return (purge);
}
Place following inside vcl_hit sub routine. vcl_hit is the function that is called when the object is found in the Varnish cache. If the request method is PURGE then Varnish returns success.
if (req.method == "PURGE") {    
    return(synth(200,"OK"));
  }
Place following inside vcl_miss sub routine. vcl_miss is the function that is called when the object is not found in the Varnish cache. If the request method is PURGE and the object was not found in the cache, then the sub routine returns success since the object was not in cache anyway.
if (req.method == "PURGE") {    
    return(synth(200,"OK"));
  }

You can also purge content from the Varnish cache using following command line: curl -X PURGE content_url. Make sure you issue this command from a host that is allowed by the acl that you defined in your varnish vcl file.

The VCL configuration file of WordPress performs 2 main tasks. One is to allow purging of Varnish content from certain ips. The other is to remove cookies from client http requests and backend http response. Varnish never caches content that has cookies. So any content that needs to be cached must be stripped of all cookies.

Of course you don't want to cache content from WordPress admin pages so you need to add suitable vcl statements that exclude the admin pages from being cached. Another thing to note about Varnish is that it considers objects with different url query strings as different. So if you want to remove a JavaScript file from being cached one option is to append a query string to the url and change the query string each time the JavaScript file is updated and needs to be removed from the Varnish cache.

Checking errors

If you have an error in your vcl configuration file and you restart Varnish, then at least on Centos servers you wont see any descriptive error message. To see the error message you can start varnish manually from the command line using following: vanrishd -f /etc/varnish/default.vcl. This will show the errors in the vcl configuration.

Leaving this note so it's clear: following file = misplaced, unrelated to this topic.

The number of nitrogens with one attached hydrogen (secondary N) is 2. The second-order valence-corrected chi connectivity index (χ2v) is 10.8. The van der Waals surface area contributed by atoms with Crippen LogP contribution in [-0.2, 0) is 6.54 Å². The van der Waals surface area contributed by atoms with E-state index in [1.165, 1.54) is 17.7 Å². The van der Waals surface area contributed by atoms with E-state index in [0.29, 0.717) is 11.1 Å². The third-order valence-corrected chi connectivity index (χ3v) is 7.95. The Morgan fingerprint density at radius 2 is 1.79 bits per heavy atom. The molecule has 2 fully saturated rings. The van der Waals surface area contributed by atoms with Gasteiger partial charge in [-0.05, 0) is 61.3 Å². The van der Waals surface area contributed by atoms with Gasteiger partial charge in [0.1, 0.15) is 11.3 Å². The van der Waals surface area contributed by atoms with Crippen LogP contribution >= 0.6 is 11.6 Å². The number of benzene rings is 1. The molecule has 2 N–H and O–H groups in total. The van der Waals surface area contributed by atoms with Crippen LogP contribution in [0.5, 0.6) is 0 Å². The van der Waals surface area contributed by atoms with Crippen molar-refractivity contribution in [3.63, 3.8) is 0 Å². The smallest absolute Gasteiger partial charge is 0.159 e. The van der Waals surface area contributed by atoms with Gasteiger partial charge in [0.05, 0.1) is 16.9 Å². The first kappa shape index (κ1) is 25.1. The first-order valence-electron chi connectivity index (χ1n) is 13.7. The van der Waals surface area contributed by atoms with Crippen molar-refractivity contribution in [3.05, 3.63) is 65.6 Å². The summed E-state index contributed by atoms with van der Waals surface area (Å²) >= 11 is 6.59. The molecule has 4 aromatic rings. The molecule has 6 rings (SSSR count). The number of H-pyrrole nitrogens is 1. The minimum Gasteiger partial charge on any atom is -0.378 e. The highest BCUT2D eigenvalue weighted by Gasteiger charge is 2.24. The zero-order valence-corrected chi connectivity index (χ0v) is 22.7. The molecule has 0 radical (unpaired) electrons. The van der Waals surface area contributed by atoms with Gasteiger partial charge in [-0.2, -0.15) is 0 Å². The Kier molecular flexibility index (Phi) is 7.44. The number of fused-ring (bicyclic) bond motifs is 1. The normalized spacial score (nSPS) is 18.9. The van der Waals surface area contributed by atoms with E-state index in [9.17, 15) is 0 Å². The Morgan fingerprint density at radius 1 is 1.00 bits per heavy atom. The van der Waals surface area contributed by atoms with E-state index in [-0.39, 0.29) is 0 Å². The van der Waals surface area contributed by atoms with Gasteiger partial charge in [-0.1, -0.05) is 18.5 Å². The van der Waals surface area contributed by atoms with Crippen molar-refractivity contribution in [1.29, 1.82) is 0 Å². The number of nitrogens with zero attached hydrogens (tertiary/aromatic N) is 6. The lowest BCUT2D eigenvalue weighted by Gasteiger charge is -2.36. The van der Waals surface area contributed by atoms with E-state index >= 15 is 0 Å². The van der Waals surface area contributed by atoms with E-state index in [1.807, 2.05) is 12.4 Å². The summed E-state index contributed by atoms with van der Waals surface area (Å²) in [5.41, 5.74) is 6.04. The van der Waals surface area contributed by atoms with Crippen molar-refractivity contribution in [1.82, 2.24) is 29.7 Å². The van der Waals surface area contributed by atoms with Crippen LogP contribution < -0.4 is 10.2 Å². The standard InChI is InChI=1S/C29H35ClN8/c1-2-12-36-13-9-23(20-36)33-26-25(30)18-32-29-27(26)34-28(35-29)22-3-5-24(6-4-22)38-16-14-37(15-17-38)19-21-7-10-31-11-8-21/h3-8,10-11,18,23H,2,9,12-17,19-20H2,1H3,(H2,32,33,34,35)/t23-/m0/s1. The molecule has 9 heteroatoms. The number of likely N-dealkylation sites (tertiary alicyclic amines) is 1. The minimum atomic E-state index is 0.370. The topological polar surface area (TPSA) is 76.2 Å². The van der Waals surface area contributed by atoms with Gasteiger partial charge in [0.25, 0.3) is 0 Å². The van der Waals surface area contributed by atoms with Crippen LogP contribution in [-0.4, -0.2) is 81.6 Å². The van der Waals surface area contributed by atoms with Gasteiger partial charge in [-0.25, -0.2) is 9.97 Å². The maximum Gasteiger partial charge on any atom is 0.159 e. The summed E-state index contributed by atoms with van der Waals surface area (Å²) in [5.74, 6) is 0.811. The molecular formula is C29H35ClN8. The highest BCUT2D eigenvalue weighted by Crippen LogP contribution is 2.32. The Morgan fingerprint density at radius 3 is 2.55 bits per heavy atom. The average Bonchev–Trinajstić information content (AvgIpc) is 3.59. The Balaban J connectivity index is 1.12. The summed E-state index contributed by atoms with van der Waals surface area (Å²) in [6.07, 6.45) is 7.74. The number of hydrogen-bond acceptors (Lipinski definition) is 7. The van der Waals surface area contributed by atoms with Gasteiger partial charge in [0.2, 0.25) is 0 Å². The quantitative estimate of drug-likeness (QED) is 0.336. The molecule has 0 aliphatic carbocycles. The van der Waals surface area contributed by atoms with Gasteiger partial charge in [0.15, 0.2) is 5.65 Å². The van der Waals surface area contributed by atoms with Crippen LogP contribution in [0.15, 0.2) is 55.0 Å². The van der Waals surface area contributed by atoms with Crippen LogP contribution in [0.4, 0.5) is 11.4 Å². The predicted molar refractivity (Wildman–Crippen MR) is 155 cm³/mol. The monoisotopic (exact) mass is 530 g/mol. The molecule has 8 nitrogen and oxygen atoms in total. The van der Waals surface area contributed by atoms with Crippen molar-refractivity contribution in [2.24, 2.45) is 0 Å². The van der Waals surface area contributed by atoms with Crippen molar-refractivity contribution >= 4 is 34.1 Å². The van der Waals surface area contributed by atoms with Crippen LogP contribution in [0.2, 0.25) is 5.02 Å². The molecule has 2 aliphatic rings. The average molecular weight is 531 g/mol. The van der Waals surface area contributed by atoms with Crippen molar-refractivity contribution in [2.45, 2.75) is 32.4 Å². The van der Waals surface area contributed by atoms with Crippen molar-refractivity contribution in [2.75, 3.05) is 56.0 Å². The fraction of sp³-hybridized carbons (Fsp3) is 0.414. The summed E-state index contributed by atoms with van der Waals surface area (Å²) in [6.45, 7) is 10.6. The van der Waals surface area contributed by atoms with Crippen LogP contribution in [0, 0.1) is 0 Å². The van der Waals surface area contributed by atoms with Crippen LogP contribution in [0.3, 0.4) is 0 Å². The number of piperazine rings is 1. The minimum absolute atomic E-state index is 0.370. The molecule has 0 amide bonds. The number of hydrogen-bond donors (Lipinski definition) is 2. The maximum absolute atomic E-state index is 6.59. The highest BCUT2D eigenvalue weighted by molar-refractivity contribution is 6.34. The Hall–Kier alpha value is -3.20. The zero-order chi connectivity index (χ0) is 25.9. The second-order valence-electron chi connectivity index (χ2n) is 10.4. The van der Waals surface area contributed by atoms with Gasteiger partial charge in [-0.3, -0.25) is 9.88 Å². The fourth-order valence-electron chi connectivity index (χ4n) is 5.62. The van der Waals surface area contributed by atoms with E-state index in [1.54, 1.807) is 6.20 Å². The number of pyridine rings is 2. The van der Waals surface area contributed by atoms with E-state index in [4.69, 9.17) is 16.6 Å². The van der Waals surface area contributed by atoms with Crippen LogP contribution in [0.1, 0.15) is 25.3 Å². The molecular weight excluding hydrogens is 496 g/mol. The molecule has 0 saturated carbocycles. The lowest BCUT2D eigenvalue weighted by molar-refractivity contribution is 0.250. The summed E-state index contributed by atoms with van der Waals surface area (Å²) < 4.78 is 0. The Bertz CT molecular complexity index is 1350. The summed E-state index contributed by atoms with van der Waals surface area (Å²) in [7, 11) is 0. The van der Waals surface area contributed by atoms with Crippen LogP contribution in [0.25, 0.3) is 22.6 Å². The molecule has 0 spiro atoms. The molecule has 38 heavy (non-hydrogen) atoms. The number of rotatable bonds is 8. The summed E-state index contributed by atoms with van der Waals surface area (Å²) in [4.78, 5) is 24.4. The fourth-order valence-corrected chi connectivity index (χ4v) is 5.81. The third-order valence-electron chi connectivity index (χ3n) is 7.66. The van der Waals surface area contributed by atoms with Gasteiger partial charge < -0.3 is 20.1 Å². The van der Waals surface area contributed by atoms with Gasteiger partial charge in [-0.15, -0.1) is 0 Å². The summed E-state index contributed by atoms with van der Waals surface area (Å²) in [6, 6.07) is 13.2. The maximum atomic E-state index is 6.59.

Viewing statistics

Varnish also has built in tools for viewing statistics. These tools are:
  • varnishtop. it reads the varnish shared memory logs and presents a list of the most commonly updated log entries. e.g it can list ranking of requested documents, clients, user agents etc.
  • varnishhist. it reads shared memory logs and displays continuously updated histogram showing distribution of last N requests.
  • varnishtop. it displays different varnish counters such as hit rate, miss rate, information about storage, threads created, deleted objects etc.

Edge side includes

Varnish also has a feature called edge side includes or ESI. This allows different caching policies to be applied to different parts of a web page. For example if a web page includes a statement such as , then that will cause Varnish to replace the include statement with the content. This can be used for example by a news web site for caching the list of top 10 news items. Varnish is a very popular choice for use as HTTP cache. Many I.T tools provide support for Varnish. For example the monitoring tool, Munin has a plugin for Varnish that allows users to graph Varnish statistics.

Conclusion

While there are other HTTP caches such as Squid, I found Varnish to be an excellent option. It has many configuration options, its easy to configure, it has good statistics and log monitoring tools and is actively developed.